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Appl Environ Microbiol. 2016 Aug 15;82(17):5428-43. doi: 10.1128/AEM.01615-16. Print 2016 Sep 1.

Regulation of Gene Expression in Shewanella oneidensis MR-1 during Electron Acceptor Limitation and Bacterial Nanowire Formation.

Author information

1
Department of Biochemistry and Molecular Biology, The Pennsylvania State University, University Park, Pennsylvania, USA.
2
Department of Physics and Astronomy, University of Southern California, Los Angeles, California, USA.
3
School of Biosciences, University of Exeter, Exeter, United Kingdom.
4
Warwick Systems Biology Centre and Mathematics Institute, University of Warwick, Coventry, United Kingdom.
5
Department of Physics and Astronomy, University of Southern California, Los Angeles, California, USA Molecular and Computational Biology Section, Department of Biological Sciences and Department of Chemistry, University of Southern California, Los Angeles, California, USA.
6
Department of Biochemistry and Molecular Biology, The Pennsylvania State University, University Park, Pennsylvania, USA Department of Chemistry, The Pennsylvania State University, University Park, Pennsylvania, USA jhg5@psu.edu.

Abstract

In limiting oxygen as an electron acceptor, the dissimilatory metal-reducing bacterium Shewanella oneidensis MR-1 rapidly forms nanowires, extensions of its outer membrane containing the cytochromes MtrC and OmcA needed for extracellular electron transfer. RNA sequencing (RNA-Seq) analysis was employed to determine differential gene expression over time from triplicate chemostat cultures that were limited for oxygen. We identified 465 genes with decreased expression and 677 genes with increased expression. The coordinated increased expression of heme biosynthesis, cytochrome maturation, and transport pathways indicates that S. oneidensis MR-1 increases cytochrome production, including the transcription of genes encoding MtrA, MtrC, and OmcA, and transports these decaheme cytochromes across the cytoplasmic membrane during electron acceptor limitation and nanowire formation. In contrast, the expression of the mtrA and mtrC homologs mtrF and mtrD either remains unaffected or decreases under these conditions. The ompW gene, encoding a small outer membrane porin, has 40-fold higher expression during oxygen limitation, and it is proposed that OmpW plays a role in cation transport to maintain electrical neutrality during electron transfer. The genes encoding the anaerobic respiration regulator cyclic AMP receptor protein (CRP) and the extracytoplasmic function sigma factor RpoE are among the transcription factor genes with increased expression. RpoE might function by signaling the initial response to oxygen limitation. Our results show that RpoE activates transcription from promoters upstream of mtrC and omcA The transcriptome and mutant analyses of S. oneidensis MR-1 nanowire production are consistent with independent regulatory mechanisms for extending the outer membrane into tubular structures and for ensuring the electron transfer function of the nanowires.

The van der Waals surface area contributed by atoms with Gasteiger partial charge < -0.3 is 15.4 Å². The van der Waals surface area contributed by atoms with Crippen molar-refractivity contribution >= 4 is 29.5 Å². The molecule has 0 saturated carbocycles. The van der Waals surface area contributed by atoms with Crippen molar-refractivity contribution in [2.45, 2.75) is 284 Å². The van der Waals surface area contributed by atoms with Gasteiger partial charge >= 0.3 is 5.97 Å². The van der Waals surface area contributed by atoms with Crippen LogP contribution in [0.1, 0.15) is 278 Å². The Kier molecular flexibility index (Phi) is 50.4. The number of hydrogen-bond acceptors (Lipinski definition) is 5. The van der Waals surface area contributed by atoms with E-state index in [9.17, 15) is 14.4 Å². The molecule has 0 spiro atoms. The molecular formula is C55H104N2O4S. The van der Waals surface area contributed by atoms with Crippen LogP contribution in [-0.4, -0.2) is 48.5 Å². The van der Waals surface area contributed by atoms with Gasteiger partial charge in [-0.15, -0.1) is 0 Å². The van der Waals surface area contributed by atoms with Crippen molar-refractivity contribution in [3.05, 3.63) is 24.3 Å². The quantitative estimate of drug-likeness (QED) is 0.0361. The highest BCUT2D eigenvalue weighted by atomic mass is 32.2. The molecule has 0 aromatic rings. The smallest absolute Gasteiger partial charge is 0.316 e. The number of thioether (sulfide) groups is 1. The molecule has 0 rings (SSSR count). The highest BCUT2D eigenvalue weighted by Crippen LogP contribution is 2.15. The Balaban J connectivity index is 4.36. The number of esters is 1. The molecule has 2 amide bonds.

IMPORTANCE:

Shewanella oneidensis MR-1 has the capacity to transfer electrons to its external surface using extensions of the outer membrane called bacterial nanowires. These bacterial nanowires link the cell's respiratory chain to external surfaces, including oxidized metals important in bioremediation, and explain why S. oneidensis can be utilized as a component of microbial fuel cells, a form of renewable energy. In this work, we use differential gene expression analysis to focus on which genes function to produce the nanowires and promote extracellular electron transfer during oxygen limitation. Among the genes that are expressed at high levels are those encoding cytochrome proteins necessary for electron transfer. Shewanella coordinates the increased expression of regulators, metabolic pathways, and transport pathways to ensure that cytochromes efficiently transfer electrons along the nanowires.

PMID:
27342561
PMCID:
PMC4988178
DOI:
10.1128/AEM.01615-16
[Indexed for MEDLINE]
Free PMC Article

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